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If the five infants had not died, Akinyi would have had nine children

By Edwin Nyarangi | Published Wed, November 15th 2017 at 00:00, Updated November 14th 2017 at 22:59 GMT +3
Jacinta Akinyi (left) and her mother in law Pamela Ongonyo speaking to journalists at the Kisii Teaching and Referral Hospital on Tuesday. Akinyi lost all the five babies due to multiple complications. Edwin Nyarangi/ The Standard.

There was an air of gloom and sadness at the Kisii Teaching and Referral Hospital after the surviving three children out of the five that were birthed by Jacinta Akinyi died.

Akinyi gave birth to five children (quintuplets) – three boys and two girls on Sunday12 November 2017 at Matata Hospital in Oyugis Town. The three surviving infants (two boys and a girl) were transferred to Kisii Teaching and Referral Hospital where they died on Tuesday at 6am.

Confirming the incident, the Nursing Manager at the Hospital Florence Ogero said the three infants who were brought to the facility on Sunday for specialized care, passed away due to multiple complications despite efforts by staff at the hospital to ensure they remained alive and healthy.

Ogero said that the mother who had given birth to the five infants prematurely at seven months was in good health and had been counselled before being discharged. Akinyi had only stayed in the hospital for two days. It was hoped the three infants would be under medical care until they were able to survive outside an incubator.

“The complications were caused by the fact that the mother had not been attending clinic regularly where she could have known that she was going to have multiple births which could have necessitated necessary medical measures to be taken to ensure the mother and children were safe,” explained Ms Ogero.

 Akinyi who was accompanied by her mother-in-law Pamela Ongonyo as she was being discharged at the Hospital on Tuesday morning, said it was painful that all her five children had died but she had accepted the predicament since it was the will of God and she could do nothing about it.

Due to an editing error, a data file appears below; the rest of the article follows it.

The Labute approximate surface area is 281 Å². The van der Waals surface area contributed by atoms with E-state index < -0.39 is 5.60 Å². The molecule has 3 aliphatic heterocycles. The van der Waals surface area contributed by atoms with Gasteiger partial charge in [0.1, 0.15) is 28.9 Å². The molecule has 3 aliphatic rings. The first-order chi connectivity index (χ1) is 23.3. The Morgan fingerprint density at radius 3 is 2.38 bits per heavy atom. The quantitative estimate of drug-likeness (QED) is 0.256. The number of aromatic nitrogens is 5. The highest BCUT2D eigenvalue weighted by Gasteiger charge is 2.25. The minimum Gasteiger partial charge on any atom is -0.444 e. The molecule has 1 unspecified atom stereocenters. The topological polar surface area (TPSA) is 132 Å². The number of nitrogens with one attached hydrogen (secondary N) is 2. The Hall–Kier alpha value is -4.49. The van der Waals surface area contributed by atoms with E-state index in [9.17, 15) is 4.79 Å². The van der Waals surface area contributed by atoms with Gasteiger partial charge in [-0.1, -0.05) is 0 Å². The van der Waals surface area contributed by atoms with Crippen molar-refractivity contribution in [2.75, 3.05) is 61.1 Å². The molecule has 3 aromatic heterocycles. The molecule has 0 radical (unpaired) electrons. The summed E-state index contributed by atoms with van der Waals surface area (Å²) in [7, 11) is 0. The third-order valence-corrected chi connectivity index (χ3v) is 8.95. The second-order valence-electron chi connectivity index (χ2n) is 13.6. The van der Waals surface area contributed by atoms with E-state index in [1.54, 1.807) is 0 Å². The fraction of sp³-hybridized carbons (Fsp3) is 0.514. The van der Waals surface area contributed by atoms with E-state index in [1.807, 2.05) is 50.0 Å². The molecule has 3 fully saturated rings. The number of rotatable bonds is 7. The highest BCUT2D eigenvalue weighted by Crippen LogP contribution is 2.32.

“I would like to appreciate the efforts by staff at the Matata Hospital and Kisii Referral Hospital to ensure that my five children and I were in good health after the multiple births that happened on Sunday, they have tried their best but God had other plans for us,” said Akinyi.

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 A mother of four

30 years old Akinyi who is a mother of four children aged 12, 11, 10 and 8 years respectively was going on with her normal duties at a farm where she was working as a casual labourer on Saturday evening not knowing that on Sunday morning she be a mother of quintuplets that would temporarily grow her number of children to nine.

Akinyi who hails from Kachieng’ Bongu Village in  Homa Bay County told the Standard that on Saturday night, after experiencing labour pains, she told her mother in law who rushed her to Matata Hospital in Oyugis Town at 5am where she delivered the five children. She was seven months pregnant.

Two infants died after childbirth complications and medical staff at the hospital trying everything they could to resuscitate them. They then moved the Akinyi and her three surviving infants for specialized treatment in Kisii. Akinyi is married to Mr Josephat Okumu, a cane cutter working as a casual labourer at Sukary Industry Ltd in Ndhiwa.

 Multiple births in Kenya

In December 2016, Bahati Tabu, 37 years, gave birth to quintuplets in Tanzania after fleeing the doctor’s strike in Kenya. Four infants, all male, died after childbirth. She has 10 other children. In September 2016, a 30-year-old housewife Teresia Musenya, gave birth to quadruplets at Kitui General Hospital. She has two other children.

Multiple pregnancies usually occur when more than one egg is fertilized and implants in the uterus. Quintuplets occur in one out of 60 million births globally. The world’s first quintuplet – all girls - were born in 1934 in Ontario, Canada. They lived to adulthood and were popularly known as The Dionne sisters.

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